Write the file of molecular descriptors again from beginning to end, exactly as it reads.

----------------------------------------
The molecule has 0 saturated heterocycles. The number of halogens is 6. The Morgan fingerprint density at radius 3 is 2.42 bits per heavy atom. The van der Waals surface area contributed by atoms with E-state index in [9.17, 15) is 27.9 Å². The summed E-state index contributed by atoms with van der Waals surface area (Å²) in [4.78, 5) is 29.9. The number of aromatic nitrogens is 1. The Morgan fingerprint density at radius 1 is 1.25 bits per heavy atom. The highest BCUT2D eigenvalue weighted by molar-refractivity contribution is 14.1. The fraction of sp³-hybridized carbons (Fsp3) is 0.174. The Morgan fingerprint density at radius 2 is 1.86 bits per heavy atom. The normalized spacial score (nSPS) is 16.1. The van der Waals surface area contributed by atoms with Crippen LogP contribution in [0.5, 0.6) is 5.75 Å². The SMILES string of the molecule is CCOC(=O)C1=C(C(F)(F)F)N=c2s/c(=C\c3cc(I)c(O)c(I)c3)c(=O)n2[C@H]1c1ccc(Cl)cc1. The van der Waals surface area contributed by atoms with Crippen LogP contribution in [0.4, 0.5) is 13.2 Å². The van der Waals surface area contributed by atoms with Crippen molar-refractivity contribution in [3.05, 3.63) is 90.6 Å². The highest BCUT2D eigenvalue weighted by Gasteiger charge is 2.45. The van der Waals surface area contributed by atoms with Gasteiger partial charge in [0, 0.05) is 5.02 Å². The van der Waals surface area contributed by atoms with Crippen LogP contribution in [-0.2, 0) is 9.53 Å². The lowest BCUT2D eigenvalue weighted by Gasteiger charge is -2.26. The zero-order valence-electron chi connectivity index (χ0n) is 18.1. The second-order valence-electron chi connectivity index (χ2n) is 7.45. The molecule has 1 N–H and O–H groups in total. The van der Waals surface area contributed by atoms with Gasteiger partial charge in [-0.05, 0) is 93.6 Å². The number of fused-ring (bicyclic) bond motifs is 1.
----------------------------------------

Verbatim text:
The molecule has 0 saturated heterocycles. The number of halogens is 6. The Morgan fingerprint density at radius 3 is 2.42 bits per heavy atom. The van der Waals surface area contributed by atoms with E-state index in [9.17, 15) is 27.9 Å². The summed E-state index contributed by atoms with van der Waals surface area (Å²) in [4.78, 5) is 29.9. The number of aromatic nitrogens is 1. The Morgan fingerprint density at radius 1 is 1.25 bits per heavy atom. The highest BCUT2D eigenvalue weighted by molar-refractivity contribution is 14.1. The fraction of sp³-hybridized carbons (Fsp3) is 0.174. The Morgan fingerprint density at radius 2 is 1.86 bits per heavy atom. The normalized spacial score (nSPS) is 16.1. The van der Waals surface area contributed by atoms with Crippen LogP contribution in [0.5, 0.6) is 5.75 Å². The SMILES string of the molecule is CCOC(=O)C1=C(C(F)(F)F)N=c2s/c(=C\c3cc(I)c(O)c(I)c3)c(=O)n2[C@H]1c1ccc(Cl)cc1. The van der Waals surface area contributed by atoms with Crippen LogP contribution in [0.4, 0.5) is 13.2 Å². The van der Waals surface area contributed by atoms with Crippen molar-refractivity contribution in [3.05, 3.63) is 90.6 Å². The highest BCUT2D eigenvalue weighted by Gasteiger charge is 2.45. The van der Waals surface area contributed by atoms with Gasteiger partial charge in [0, 0.05) is 5.02 Å². The van der Waals surface area contributed by atoms with Crippen LogP contribution in [-0.2, 0) is 9.53 Å². The lowest BCUT2D eigenvalue weighted by Gasteiger charge is -2.26. The zero-order valence-electron chi connectivity index (χ0n) is 18.1. The second-order valence-electron chi connectivity index (χ2n) is 7.45. The molecule has 1 N–H and O–H groups in total. The van der Waals surface area contributed by atoms with Gasteiger partial charge in [-0.05, 0) is 93.6 Å². The number of fused-ring (bicyclic) bond motifs is 1.